"God is dead" (German: Gott ist tot (help·info); also known as the death of God) is a statement made by the German philosopher Friedrich Nietzsche. The first instance of this statement in Nietzsche's writings is in his 1882 The Gay Science, where it appears three times.[note 1] The phrase also appears in Nietzsche's Thus Spoke Zarathustra.
The meaning of this statement is that since, as Nietzsche says, "the belief in the Christian God has become unbelievable", everything that was "built upon this faith, propped up by it, grown into it", including "the whole [...] European morality", is bound to "collapse".
Other philosophers had previously discussed the concept, including Philipp Mainländer and Georg Wilhelm Friedrich Hegel. The phrase is also discussed in the Death of God theology.
Discourses of a "death of God" in German culture appear as early as the 17th century and originally referred to Lutheran theories of atonement. The phrase "God is dead" appears in the hymn "Ein Trauriger Grabgesang" ("A mournful dirge") by Johann von Rist.
Before Nietzsche, the phrase 'Dieu est mort!' was written in Gérard de Nerval's 1854 poem "Le Christ aux oliviers" ("Christ at the olive trees"). The poem is an adaptation into a verse of a dream-vision that appears in Jean Paul's 1797 novel Siebenkäs under the chapter title of 'The Dead Christ Proclaims That There Is No God'. In an address he gave in 1987 to the American Academy of Arts and Sciences, the literary scholar George Steiner claims that Nietzsche's formulation 'God is dead' is indebted to the aforementioned 'Dead Christ' dream-vision of Jean Paul, but he offers no concrete evidence that Nietzsche ever read Jean Paul.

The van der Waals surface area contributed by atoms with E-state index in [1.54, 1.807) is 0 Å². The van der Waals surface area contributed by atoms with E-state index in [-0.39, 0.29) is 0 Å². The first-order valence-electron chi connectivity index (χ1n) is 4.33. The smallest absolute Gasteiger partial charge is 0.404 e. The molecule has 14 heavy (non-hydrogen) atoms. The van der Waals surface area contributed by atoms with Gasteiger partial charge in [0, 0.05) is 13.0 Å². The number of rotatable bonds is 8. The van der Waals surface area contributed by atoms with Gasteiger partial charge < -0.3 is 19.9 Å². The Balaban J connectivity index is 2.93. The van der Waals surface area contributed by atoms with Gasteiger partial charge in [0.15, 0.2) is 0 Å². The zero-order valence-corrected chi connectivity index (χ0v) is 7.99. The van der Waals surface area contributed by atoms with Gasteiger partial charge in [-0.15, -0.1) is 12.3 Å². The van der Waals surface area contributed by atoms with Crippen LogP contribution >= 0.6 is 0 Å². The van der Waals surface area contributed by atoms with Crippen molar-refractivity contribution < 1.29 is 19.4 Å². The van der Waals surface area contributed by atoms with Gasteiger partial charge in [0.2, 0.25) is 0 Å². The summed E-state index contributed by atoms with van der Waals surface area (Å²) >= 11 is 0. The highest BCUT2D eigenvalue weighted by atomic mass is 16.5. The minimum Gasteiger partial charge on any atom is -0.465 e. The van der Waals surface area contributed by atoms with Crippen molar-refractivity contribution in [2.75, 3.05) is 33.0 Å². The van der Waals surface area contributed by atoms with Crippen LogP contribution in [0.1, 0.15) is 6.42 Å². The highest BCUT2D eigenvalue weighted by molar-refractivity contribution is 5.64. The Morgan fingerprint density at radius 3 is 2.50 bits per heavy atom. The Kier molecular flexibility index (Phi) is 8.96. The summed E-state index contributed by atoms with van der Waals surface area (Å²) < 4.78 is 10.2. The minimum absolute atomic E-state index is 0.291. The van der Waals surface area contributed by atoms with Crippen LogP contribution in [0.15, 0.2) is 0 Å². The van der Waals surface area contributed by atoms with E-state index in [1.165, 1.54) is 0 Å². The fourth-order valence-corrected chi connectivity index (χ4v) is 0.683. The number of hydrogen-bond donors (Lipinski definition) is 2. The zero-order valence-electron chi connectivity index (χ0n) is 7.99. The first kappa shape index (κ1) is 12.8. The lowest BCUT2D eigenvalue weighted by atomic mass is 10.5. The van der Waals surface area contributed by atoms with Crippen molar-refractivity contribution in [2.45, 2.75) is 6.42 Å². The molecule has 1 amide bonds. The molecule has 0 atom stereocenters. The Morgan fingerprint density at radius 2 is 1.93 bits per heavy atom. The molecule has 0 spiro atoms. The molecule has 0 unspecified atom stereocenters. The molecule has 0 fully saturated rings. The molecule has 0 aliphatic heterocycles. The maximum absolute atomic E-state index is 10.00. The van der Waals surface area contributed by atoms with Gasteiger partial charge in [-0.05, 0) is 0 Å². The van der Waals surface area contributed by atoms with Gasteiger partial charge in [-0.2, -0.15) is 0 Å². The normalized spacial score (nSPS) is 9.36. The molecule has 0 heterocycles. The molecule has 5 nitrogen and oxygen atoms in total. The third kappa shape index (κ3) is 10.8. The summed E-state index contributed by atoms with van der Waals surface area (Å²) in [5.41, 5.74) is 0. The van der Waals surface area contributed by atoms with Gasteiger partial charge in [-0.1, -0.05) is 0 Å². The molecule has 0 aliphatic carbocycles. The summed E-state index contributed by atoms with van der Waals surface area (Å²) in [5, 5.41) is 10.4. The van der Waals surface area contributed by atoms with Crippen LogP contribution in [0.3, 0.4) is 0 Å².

The phrase is also found in a passage expressed by a narrator in Victor Hugo's 1862 novel Les Misérables:
"God is dead, perhaps," said Gerard de Nerval one day to the writer of these lines, confounding progress with God, and taking the interruption of movement for the death of Being.
Buddhist philosopher K. Satchidananda Murty wrote in The Realm of Between published by the Indian Institute of Advanced Study in 1973, that, coming across in a hymn of Martin Luther what Hegel described as "the cruel words", "the harsh utterance", namely, "God is dead", developed the theme of God's death according to whom, to one form of experience, God is dead. Murty continued that commenting on Kant's first Critique, Heinrich Heine who had purportedly influenced Nietzsche spoke of a dying God. Since Heine and Nietzsche the phrase Death of God became popular.
Contemporary historians believe that 19th-century German idealist philosophers, especially those associated with Georg Wilhelm Friedrich Hegel, are responsible for removing the specifically Christian resonance of the phrase relating to the death of Jesus Christ and associating it with secular philosophical and sociological theories.
Although the statement and its meaning are attributed to Nietzsche, Hegel had discussed the concept of the death of God in his Phenomenology of Spirit, where he considers the death of God to "Not be seen as anything but an easily recognized part of the usual Christian cycle of redemption". Later on Hegel writes about the great pain of knowing that God is dead: "The pure concept, however, or infinity, as the abyss of nothingness in which all being sinks, must characterize the infinite pain, which previously was only in culture historically and as the feeling on which rests modern religion, the feeling that God Himself is dead, (the feeling which was uttered by Pascal, though only empirically, in his saying: Nature is such that it marks everywhere, both in and outside of man, a lost God), purely as a phase, but also as no more than just a phase, of the highest idea."